When someone asked why USG's stock price seems restrained, based on conventional metrics, you come out with poor earnings, etc. Which would not be a correct observation, since those metrics included actual earnings. I mentioned actual relevant information on why institutional buyers are precluded from buying and you pretend I am cheerleading.
You are just a useless FUQ.
If you want to speculate about my job, I'd guess that should tell everybody here who you are.
Anyway, as I said; you are a troll. I am done feeding you.
Sho; since the message thread is buried so deep, no one else reads it; I will 'bump' this by topic; You are a liar, you have no shares of USG and are probably the paid basher, formerlyknown as 'quickmovessmiles' and 'jimsuechitown'.
I, on the other hand, have a zero cost basis in the shares that I continue to own, as my initial investment came some time in 2001 or 2002, when USG was in bankruptcy, at an average cost of 6.22, not over 100, as you continue to claim. Any who care to do the research can probably look back in the comments at least far enough to establish my veracity in that regard.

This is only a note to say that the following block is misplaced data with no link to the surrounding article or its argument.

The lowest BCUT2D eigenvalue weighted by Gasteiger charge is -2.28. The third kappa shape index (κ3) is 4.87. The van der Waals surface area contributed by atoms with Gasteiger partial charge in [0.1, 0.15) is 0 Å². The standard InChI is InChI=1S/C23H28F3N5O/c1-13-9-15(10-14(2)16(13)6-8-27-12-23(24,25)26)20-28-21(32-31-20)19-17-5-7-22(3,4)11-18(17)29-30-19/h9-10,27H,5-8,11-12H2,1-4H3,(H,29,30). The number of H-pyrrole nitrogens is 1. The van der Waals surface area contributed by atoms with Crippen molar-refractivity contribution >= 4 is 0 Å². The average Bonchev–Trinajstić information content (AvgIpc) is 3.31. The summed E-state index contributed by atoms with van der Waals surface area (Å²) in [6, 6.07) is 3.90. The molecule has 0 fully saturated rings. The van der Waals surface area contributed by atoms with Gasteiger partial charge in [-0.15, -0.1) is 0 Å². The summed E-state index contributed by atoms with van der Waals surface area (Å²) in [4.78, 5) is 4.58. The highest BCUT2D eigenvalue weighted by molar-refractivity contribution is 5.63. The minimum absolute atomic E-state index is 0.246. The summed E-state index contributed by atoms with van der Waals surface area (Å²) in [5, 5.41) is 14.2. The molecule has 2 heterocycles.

I freely admit that I bought in some additional shares around the 80 mark, but not many, and I sold enough shares, north of 80 that my cost basis in my remaining holdings is less than zero. My shares are free and clear. The single regret that I have is that I didn't add to my position in the last few years, when I could have bought back in below 20.
So . . . . . I made a lot by buying low. Failed to fully capitalize by selling all of my shares when it was really high, but none of that puts my cost basis or any purchases north of $100.
You, on the other hand, pretend to be long, but all you've done is bash the company and troll anyone who dares to say positive things. Well, sho, why don't you have a heaping helping of #$%$ and go away?